Oh, sure, there are the two main characters: Stephen Dedalus with a mind that wanders though puns in different languages and theories of Shakespeare, and Leopold Bloom, whose errant thoughts stumble through poorly understood science but mostly gravitate toward sex. Stephen is too esoteric to be inspiring. Since all his heady thoughts keep breaking up over the rocks without ever reaching a stable conclusion, I’m sure he isn’t meant to be a model, anyway; he appears to me more as a portrayal of the futility of intellectualism. Joyce’s mode of presentation of that idea is new, but it’s said done before and – in my lonely view – better by Solomon, Erasmus, Rabelais, Cervantes, Shakespeare, and others. Leopold, on the other hand, only shows me that people are animals. So, no, so far I’m not getting anything more than a puzzle.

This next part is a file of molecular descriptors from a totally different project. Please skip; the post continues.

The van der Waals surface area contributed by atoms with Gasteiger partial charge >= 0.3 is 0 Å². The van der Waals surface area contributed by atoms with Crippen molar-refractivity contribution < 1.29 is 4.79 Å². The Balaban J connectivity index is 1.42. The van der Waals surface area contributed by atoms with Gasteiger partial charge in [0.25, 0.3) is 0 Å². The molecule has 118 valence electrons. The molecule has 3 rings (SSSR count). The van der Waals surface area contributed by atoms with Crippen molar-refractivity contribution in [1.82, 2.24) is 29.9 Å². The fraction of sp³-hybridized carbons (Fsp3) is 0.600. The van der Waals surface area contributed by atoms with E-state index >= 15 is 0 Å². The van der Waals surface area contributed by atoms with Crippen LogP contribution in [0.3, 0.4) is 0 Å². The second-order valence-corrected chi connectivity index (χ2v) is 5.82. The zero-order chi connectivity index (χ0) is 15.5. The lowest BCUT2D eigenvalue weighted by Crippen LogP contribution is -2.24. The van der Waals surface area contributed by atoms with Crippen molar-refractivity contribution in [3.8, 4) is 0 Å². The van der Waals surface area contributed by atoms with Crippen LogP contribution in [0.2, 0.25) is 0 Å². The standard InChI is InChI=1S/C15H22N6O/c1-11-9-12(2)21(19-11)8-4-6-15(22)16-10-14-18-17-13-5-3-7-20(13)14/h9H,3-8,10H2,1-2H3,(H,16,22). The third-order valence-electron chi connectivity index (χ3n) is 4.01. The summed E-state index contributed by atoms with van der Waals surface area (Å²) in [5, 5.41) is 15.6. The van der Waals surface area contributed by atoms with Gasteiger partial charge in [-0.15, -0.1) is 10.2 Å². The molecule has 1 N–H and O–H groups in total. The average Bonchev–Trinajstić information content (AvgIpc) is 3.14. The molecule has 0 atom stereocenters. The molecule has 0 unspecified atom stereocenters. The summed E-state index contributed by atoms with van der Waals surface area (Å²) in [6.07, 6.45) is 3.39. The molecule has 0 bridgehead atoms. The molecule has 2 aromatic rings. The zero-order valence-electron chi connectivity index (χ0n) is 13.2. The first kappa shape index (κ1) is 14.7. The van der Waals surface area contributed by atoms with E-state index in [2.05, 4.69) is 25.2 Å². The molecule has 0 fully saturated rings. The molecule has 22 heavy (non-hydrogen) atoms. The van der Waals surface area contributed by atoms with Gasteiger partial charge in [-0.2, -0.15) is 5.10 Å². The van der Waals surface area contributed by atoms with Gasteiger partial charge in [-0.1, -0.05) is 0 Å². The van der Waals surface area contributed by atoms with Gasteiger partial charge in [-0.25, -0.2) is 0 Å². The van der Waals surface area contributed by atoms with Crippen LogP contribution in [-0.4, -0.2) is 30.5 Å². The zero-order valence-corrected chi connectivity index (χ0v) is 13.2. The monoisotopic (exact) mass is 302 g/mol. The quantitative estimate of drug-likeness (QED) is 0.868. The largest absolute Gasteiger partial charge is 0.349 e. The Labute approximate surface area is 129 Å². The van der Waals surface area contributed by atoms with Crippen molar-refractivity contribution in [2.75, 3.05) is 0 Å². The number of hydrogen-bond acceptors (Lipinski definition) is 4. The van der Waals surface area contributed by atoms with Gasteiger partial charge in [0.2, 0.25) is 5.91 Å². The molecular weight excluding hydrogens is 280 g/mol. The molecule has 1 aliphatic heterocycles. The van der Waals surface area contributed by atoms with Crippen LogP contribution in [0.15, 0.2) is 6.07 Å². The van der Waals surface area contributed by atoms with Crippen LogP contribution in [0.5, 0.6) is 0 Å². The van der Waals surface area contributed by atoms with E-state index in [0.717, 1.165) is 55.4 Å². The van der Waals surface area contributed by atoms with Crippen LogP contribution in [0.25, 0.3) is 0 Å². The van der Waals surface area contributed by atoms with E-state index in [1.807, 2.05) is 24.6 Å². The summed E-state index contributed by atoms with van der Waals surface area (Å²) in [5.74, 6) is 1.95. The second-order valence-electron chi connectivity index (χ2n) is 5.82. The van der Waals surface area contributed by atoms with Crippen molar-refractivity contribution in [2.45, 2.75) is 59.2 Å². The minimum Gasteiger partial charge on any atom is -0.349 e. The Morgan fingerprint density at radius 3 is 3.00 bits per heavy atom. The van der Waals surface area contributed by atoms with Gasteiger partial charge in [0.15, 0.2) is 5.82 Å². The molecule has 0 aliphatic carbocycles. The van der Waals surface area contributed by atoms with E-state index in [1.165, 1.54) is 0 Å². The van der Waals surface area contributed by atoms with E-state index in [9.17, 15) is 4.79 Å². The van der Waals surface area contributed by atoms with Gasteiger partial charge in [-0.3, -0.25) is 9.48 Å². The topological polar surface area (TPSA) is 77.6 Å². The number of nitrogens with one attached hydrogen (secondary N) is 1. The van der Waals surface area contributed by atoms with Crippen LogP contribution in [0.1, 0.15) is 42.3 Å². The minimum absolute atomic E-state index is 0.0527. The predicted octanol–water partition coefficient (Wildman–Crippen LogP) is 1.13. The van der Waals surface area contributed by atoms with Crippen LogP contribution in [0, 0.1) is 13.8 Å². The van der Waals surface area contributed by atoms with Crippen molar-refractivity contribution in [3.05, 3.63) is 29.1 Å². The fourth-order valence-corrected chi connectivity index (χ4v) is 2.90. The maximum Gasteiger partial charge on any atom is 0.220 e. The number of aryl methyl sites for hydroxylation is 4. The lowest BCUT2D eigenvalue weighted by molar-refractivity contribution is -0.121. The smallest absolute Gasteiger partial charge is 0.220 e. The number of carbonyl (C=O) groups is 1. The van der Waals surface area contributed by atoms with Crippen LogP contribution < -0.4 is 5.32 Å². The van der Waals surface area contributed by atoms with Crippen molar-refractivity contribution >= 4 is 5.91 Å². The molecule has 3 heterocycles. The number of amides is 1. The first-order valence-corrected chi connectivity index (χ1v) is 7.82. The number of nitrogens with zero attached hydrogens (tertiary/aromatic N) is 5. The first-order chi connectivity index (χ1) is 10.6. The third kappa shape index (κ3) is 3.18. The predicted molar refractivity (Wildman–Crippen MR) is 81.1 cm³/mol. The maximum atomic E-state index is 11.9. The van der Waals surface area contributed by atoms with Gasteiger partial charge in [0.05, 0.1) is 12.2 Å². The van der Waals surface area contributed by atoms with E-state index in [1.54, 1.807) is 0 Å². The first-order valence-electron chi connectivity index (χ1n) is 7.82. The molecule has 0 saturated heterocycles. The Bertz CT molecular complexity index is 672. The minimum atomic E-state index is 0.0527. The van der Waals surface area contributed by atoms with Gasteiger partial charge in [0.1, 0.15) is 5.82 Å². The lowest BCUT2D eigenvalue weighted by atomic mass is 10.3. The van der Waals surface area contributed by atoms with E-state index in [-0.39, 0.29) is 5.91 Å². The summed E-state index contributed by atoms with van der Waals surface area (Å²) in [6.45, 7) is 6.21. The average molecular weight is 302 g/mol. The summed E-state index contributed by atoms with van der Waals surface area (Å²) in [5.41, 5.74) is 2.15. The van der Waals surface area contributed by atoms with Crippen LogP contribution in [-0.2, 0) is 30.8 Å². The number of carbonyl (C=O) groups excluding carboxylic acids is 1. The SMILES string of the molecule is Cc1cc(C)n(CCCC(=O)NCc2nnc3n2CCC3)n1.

I thought Ulysses would be terribly difficult to read because of all the references. But I found quickly that knowing the references only makes the work – again again, this is only the point of view of one man, a man who teaches young people how to spell chords for a living – more complex, not deeper. At one point Bloom thinks about a man having a “base barreltone” voice. OK, I’m a musician, so I got that one myself: he misspelled “bass” and morphed “baritone.” So is Joyce telling us that the human voice, far from being an echo of the music of angels, is just a base croak? A noise as lifeless as the wooden slats and iron hoops in a barrel? Or is he just showing us that Bloom doesn’t know what he’s talking about . . . er, thinking about. I could probably read more in all those secondary sources and trace twenty other hidden references on that page only to find that I now know twenty things better than Leopold Bloom does, which would tell me that after all my hard work, I don’t actually know any more about Bloom himself. Or I could find that Joyce has simply found twenty other ways of telling me that man is an object and life meaningless. I’m trying to think of a way to express that summary more eloquently. Let’s see. Oh! How about this? Life is a tale told by an idiot, full of sound and fury, signifying nothing. Does that express it clearly?